AG's office announces $1.3M antitrust settlement with four financial firms

By Chris Dickerson | Aug 29, 2016

CHARLESTON — West Virginia Attorney General Patrick Morrisey's office has reached additional settlements totaling $1.28 million with four financial corporations, bringing the amount of the broader case to $4.7 million.

CHARLESTON — West Virginia Attorney General Patrick Morrisey's office has reached additional settlements totaling $1.28 million with four financial corporations, bringing the amount of the broader case to $4.7 million.

The most recent settlements resolved allegations with UBS, FSA, Natixis and Municipal Bond Insurance Association, the office announced Aug. 29. The lawsuit alleged that the companies had engaged in unscrupulous business practices with several West Virginia agencies and cities.

According to the office, the case involved unlawful bid rigging, which limited competition and fixed rates associated with bonds in hopes of getting a favorable percentage. That resulted in the affected cities and agencies incurring significant monetary damages at the corporation’s benefit, the office said.

“This settlement assists those cities and agencies impacted by these unscrupulous practices, while also enforcing state's consumer protections laws,” Morrisey said in a statement. “These entities must be able to continue their work without the fear of someone taking advantage of them.”

UBS, FSA, Natixis and MBIA were among more than 20 banks and financial companies sued by the Attorney General’s Office for alleged violations of the Sherman Antitrust Act and the state Antitrust Act.

Each of the companies involved in the recent agreements denied any allegations of wrongdoing as part of the settlement.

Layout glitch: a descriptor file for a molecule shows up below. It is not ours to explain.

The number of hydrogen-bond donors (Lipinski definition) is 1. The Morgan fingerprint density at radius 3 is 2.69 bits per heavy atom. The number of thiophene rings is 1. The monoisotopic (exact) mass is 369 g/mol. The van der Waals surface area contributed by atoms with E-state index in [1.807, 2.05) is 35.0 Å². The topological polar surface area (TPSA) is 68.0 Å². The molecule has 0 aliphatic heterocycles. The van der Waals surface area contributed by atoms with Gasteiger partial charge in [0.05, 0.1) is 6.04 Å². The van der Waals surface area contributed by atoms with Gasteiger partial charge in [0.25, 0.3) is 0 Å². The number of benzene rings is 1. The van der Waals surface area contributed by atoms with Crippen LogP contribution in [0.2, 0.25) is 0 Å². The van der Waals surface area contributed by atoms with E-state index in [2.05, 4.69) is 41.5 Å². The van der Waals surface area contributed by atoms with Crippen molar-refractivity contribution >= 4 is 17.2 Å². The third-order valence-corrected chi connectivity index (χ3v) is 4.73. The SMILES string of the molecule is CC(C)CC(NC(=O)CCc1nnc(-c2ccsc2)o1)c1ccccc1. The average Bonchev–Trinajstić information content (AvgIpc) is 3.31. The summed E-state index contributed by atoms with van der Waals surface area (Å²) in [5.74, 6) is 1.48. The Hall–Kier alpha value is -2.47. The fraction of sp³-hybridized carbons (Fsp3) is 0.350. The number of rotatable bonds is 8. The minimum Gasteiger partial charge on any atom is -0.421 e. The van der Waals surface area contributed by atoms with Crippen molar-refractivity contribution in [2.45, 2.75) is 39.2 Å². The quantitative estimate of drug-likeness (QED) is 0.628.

Morrisey's office said the West Virginia State School Building Authority will be among those benefitting from the most recent settlements. It will receive $100,000.

Other recipients include the state Division of Highways and Higher Education Policy Commission, along with the West Virginia University Board of Governors, Fairmont State College, Cabell County Board of Education, Jefferson County Board of Education and the Monongalia County Building Commission.

The lawsuit was filed in Mason County before it was transferred as part of a multi-jurisdictional, federal case in New York.

Other agencies that have benefited from earlier settlement in this case include the state’s Water Development Authority, Housing Development Authority, Hospital Finance Authority, Economic Development Authority, Shepherd College, Potomac State College of WVU, West Virginia United Healthcare System, Inc., Pocahontas Memorial Hospital, WVU Hospital, Inc., United Hospital Center, Inc., City of Charleston, City of Charleston Sanitary Board, City of Martinsburg, and the Barbour, Grant, Greenbrier, Monongalia, Taylor and Wood County boards of education.

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